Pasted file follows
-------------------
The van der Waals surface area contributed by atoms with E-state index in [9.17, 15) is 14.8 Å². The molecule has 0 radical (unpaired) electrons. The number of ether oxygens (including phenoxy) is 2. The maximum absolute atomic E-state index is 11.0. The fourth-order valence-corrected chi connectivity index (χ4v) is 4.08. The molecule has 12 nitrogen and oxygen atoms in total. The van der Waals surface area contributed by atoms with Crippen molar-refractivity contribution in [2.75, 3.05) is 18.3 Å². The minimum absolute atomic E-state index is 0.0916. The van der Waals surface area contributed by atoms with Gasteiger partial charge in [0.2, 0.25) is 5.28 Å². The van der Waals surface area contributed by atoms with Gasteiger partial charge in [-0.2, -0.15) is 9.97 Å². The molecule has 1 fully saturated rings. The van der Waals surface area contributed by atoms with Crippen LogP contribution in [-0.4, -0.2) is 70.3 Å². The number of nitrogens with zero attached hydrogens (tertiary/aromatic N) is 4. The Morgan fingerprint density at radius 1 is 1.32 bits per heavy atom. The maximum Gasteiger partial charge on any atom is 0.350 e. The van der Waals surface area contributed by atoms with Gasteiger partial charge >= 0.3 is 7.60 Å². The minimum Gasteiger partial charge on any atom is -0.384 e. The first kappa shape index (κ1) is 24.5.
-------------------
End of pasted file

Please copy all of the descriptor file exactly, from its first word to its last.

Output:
The van der Waals surface area contributed by atoms with E-state index in [9.17, 15) is 14.8 Å². The molecule has 0 radical (unpaired) electrons. The number of ether oxygens (including phenoxy) is 2. The maximum absolute atomic E-state index is 11.0. The fourth-order valence-corrected chi connectivity index (χ4v) is 4.08. The molecule has 12 nitrogen and oxygen atoms in total. The van der Waals surface area contributed by atoms with Crippen molar-refractivity contribution in [2.75, 3.05) is 18.3 Å². The minimum absolute atomic E-state index is 0.0916. The van der Waals surface area contributed by atoms with Gasteiger partial charge in [0.2, 0.25) is 5.28 Å². The van der Waals surface area contributed by atoms with Gasteiger partial charge in [-0.2, -0.15) is 9.97 Å². The molecule has 1 fully saturated rings. The van der Waals surface area contributed by atoms with Crippen LogP contribution in [-0.4, -0.2) is 70.3 Å². The number of nitrogens with zero attached hydrogens (tertiary/aromatic N) is 4. The Morgan fingerprint density at radius 1 is 1.32 bits per heavy atom. The maximum Gasteiger partial charge on any atom is 0.350 e. The van der Waals surface area contributed by atoms with Gasteiger partial charge >= 0.3 is 7.60 Å². The minimum Gasteiger partial charge on any atom is -0.384 e. The first kappa shape index (κ1) is 24.5.